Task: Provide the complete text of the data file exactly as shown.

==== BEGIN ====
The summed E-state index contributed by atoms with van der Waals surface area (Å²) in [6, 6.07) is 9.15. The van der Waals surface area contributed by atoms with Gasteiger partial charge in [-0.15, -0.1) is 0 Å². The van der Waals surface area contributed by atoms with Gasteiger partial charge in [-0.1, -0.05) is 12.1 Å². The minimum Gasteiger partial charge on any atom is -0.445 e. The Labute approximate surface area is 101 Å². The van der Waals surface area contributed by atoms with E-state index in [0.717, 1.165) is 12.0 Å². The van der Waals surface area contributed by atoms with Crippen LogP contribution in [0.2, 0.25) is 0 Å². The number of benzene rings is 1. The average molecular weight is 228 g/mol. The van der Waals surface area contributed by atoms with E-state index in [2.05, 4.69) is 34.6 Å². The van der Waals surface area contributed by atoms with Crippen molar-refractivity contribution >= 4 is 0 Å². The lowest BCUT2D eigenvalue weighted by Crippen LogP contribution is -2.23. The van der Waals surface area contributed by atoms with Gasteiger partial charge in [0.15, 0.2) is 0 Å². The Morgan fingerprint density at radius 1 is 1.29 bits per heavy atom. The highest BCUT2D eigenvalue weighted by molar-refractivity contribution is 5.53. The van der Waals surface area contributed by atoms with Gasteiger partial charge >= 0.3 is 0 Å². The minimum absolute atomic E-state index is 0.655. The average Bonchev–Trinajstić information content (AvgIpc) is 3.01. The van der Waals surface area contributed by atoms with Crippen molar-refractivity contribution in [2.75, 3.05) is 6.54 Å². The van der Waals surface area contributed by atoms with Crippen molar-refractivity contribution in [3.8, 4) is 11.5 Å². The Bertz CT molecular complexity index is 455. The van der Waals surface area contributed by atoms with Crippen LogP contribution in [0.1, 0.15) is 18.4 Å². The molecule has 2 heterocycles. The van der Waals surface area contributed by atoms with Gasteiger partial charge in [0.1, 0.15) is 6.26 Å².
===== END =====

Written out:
The summed E-state index contributed by atoms with van der Waals surface area (Å²) in [6, 6.07) is 9.15. The van der Waals surface area contributed by atoms with Gasteiger partial charge in [-0.15, -0.1) is 0 Å². The van der Waals surface area contributed by atoms with Gasteiger partial charge in [-0.1, -0.05) is 12.1 Å². The minimum Gasteiger partial charge on any atom is -0.445 e. The Labute approximate surface area is 101 Å². The van der Waals surface area contributed by atoms with E-state index in [0.717, 1.165) is 12.0 Å². The van der Waals surface area contributed by atoms with Crippen LogP contribution in [0.2, 0.25) is 0 Å². The number of benzene rings is 1. The average molecular weight is 228 g/mol. The van der Waals surface area contributed by atoms with E-state index in [2.05, 4.69) is 34.6 Å². The van der Waals surface area contributed by atoms with Crippen molar-refractivity contribution >= 4 is 0 Å². The lowest BCUT2D eigenvalue weighted by Crippen LogP contribution is -2.23. The van der Waals surface area contributed by atoms with Gasteiger partial charge in [0.15, 0.2) is 0 Å². The Morgan fingerprint density at radius 1 is 1.29 bits per heavy atom. The highest BCUT2D eigenvalue weighted by molar-refractivity contribution is 5.53. The van der Waals surface area contributed by atoms with Gasteiger partial charge >= 0.3 is 0 Å². The minimum absolute atomic E-state index is 0.655. The average Bonchev–Trinajstić information content (AvgIpc) is 3.01. The van der Waals surface area contributed by atoms with Crippen molar-refractivity contribution in [2.75, 3.05) is 6.54 Å². The van der Waals surface area contributed by atoms with Crippen molar-refractivity contribution in [3.8, 4) is 11.5 Å². The Bertz CT molecular complexity index is 455. The van der Waals surface area contributed by atoms with Crippen LogP contribution in [0.1, 0.15) is 18.4 Å². The molecule has 2 heterocycles. The van der Waals surface area contributed by atoms with Gasteiger partial charge in [0.1, 0.15) is 6.26 Å².